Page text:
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How we made our own Roku build tools

Roku’s deployment process is pretty straightforward: you just upload a zip archive of the source, and you’re finished. It’s that simple, which is great, but when deploying to a device 50 times a day, there can be a better way.

Android TV and tvOS are built upon their respective mobile platforms, and have all the features you’d expected from modern build tools: flavor support, command line interface, automation, unit testing, and build server support.

These elements improve development efficiency with better organization, speed, and test coverage. By virtue of their deployment process, Roku doesn’t really have build tools. So we made our own:

Roku tools for Brightscript development

  1. Wist, our BrightScript linting engine
  2. Hinoki a Language Server Protocol implementation for Wist
  3. Ukor A build tool with support for build flavors

We’ve also created an Atom plugin for seamless integration into your workflow. A VSCode plugin is coming soon.

Here’s some detail on how and why we made these tools.

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Flavor Support

Borrowing from the Android ideology, we developed a tool that allows us to define different flavors for a specific Roku channel. Flavors are essentially different versions of the same channel (or app), which share a single code base. For example, you might keep these three flavors of your app:

  • Release, which is the ready-for-production instance.
  • Debug, where the backend is switched out for a development environment, and possibly other parameters
  • MockDebug, where even more environments are switched out for mocked APIs or services that make it easier for the QA team.

Flavor support also makes it easy to build multiple channels based on the same features with different designs. BrightScript lacks a dependency manager, which causes developers to struggle to create a maintainable code base.

To solve this challenge of the platform, we added the ability to define the location of third party SDKs. By separating the third party code, this helps developers better maintain the channel’s core code.

Directory structure:

└── project-root
    └── src
        ├── blueTheme
        ├── debug
        ├── main
        ├── release
        ├── test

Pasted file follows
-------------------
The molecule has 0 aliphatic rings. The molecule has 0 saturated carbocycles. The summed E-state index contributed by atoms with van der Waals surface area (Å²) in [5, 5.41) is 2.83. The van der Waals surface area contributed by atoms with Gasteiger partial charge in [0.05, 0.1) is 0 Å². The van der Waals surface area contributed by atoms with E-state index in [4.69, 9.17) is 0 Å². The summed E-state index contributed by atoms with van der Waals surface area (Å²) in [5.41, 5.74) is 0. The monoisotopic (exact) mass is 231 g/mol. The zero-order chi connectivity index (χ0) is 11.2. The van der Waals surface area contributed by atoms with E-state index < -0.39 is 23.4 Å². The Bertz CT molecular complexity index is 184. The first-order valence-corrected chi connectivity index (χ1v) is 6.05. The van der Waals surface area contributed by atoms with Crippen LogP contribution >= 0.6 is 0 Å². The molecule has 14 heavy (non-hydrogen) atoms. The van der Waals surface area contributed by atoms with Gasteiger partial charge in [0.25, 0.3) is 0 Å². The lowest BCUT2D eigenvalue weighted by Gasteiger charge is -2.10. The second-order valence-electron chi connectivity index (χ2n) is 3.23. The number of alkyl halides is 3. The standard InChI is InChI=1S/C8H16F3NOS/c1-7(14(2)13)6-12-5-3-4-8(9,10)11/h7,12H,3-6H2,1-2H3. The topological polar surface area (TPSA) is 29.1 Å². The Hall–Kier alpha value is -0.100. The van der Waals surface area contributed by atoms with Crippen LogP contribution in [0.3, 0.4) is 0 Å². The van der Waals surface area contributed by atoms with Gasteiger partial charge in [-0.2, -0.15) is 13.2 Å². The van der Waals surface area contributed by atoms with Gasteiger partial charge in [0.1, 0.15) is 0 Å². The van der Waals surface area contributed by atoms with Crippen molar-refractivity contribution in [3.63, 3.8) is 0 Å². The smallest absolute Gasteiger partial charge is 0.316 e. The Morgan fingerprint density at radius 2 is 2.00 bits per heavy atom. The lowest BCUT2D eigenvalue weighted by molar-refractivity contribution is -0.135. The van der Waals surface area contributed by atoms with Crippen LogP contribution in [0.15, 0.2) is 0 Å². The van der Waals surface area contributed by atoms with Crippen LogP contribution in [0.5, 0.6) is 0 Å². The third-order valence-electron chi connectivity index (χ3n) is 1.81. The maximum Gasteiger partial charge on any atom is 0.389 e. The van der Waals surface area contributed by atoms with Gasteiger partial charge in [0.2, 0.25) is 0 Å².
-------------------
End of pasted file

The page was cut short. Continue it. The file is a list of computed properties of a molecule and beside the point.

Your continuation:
└── yellowTheme


Borrowing from Android’s ecosystem again, we added a compile-time step by inserting strings into the source code (defined by an ID). Incorporating our version of Android’s resources was an important step in the development process because it allowed developers to change a value (i.e. url or file path) from a single point in the app and define all uses of that particular value. These constants, defined in a file used only by our build tools, can be established as different values for different flavors. This ultimately optimizes processes involved with debugging, refactoring, and testing.


<Label text="@{strings.title}" color="@{colors.primary}"/>
  opacity="@{values.background.opacity}" />


sub init()
  m.title.text = ”@{strings.title}”
  m.titleFont.uri = “@{fonts.roboto.regular}”
  m.background.color = “@{colors.primary}”
  m.button.focusedTextColor = “@{colors.accent}”
end sub


Intricate user interfaces can be aesthetically appealing, but the command line should be fast and flexible. With the adoption of our build tools, developers can define and configure a list of Roku devices to test on.

One command can compile and install the channel on the Roku device of choice (defined by name, serial number, or IP address), skipping the use of the Roku device’s web interface.

By streamlining the development process, we are able to keep deployment consistent and simplify the build process for developers.

Install blueTheme in debug:

roku-build-tool install blueThemeDebug

Install to a specific device:

Roku-build-tool install yellowThemeRelease --roku=roku-premiere

Unit Tests

Testing is central to all of our build processes at WillowTree. Among the most important features of our newly adopted Roku build tools is the Roku Unit Test Framework.

WillowTree modified and improved this framework to meet our team’s needs. Similar to installation, with a single command, developers are able to run unit tests and return the results on screen. The framework also outputs to a file that follows the JUnit XML schema.

Test a flavor:
roku-build-tool test yellowTheme

Build Server Integration

All of this comes together on the build server when bringing Roku development tools up to par with Android TV and tvOS. As mentioned before, the command line tool allows us to automate our processes. Every change that is committed to a code base is built on our build servers, which compiles and runs unit tests for the channel.

Similar to other platforms, if tests fail, the builds fail, and we are able to fix any issues before they even reach QA. Our test results are even compatible with our project dashboards. We’re also in the process of integrating these build tools with our BrightScript linter, which will keep our code clean and following best practices.

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With these in-house tools, we are able to approach Roku builds with flexibility and versatility comparable to other major platforms. Refined build tools keep our code, teamwork, and processes top quality. Additionally, we have the benefit of being able to add or improve features as we see fit. These tools save valuable time and effort, which is better spent delivering the best product possible.

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